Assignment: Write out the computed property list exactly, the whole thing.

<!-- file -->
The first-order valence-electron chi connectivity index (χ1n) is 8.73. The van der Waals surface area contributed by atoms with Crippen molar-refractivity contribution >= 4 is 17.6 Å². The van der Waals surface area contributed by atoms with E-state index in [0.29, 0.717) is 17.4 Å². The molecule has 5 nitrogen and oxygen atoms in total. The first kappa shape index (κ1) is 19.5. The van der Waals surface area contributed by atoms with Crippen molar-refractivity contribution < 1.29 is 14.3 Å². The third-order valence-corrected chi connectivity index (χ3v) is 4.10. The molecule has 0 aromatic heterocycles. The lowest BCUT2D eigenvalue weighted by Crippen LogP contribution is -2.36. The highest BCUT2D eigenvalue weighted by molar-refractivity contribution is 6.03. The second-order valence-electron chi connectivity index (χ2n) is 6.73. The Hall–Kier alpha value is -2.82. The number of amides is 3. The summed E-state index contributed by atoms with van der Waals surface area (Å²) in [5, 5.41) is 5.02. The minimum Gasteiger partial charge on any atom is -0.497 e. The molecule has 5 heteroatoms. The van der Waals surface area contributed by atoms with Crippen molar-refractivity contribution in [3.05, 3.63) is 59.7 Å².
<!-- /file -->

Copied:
The first-order valence-electron chi connectivity index (χ1n) is 8.73. The van der Waals surface area contributed by atoms with Crippen molar-refractivity contribution >= 4 is 17.6 Å². The van der Waals surface area contributed by atoms with E-state index in [0.29, 0.717) is 17.4 Å². The molecule has 5 nitrogen and oxygen atoms in total. The first kappa shape index (κ1) is 19.5. The van der Waals surface area contributed by atoms with Crippen molar-refractivity contribution < 1.29 is 14.3 Å². The third-order valence-corrected chi connectivity index (χ3v) is 4.10. The molecule has 0 aromatic heterocycles. The lowest BCUT2D eigenvalue weighted by Crippen LogP contribution is -2.36. The highest BCUT2D eigenvalue weighted by molar-refractivity contribution is 6.03. The second-order valence-electron chi connectivity index (χ2n) is 6.73. The Hall–Kier alpha value is -2.82. The number of amides is 3. The summed E-state index contributed by atoms with van der Waals surface area (Å²) in [5, 5.41) is 5.02. The minimum Gasteiger partial charge on any atom is -0.497 e. The molecule has 5 heteroatoms. The van der Waals surface area contributed by atoms with Crippen molar-refractivity contribution in [3.05, 3.63) is 59.7 Å².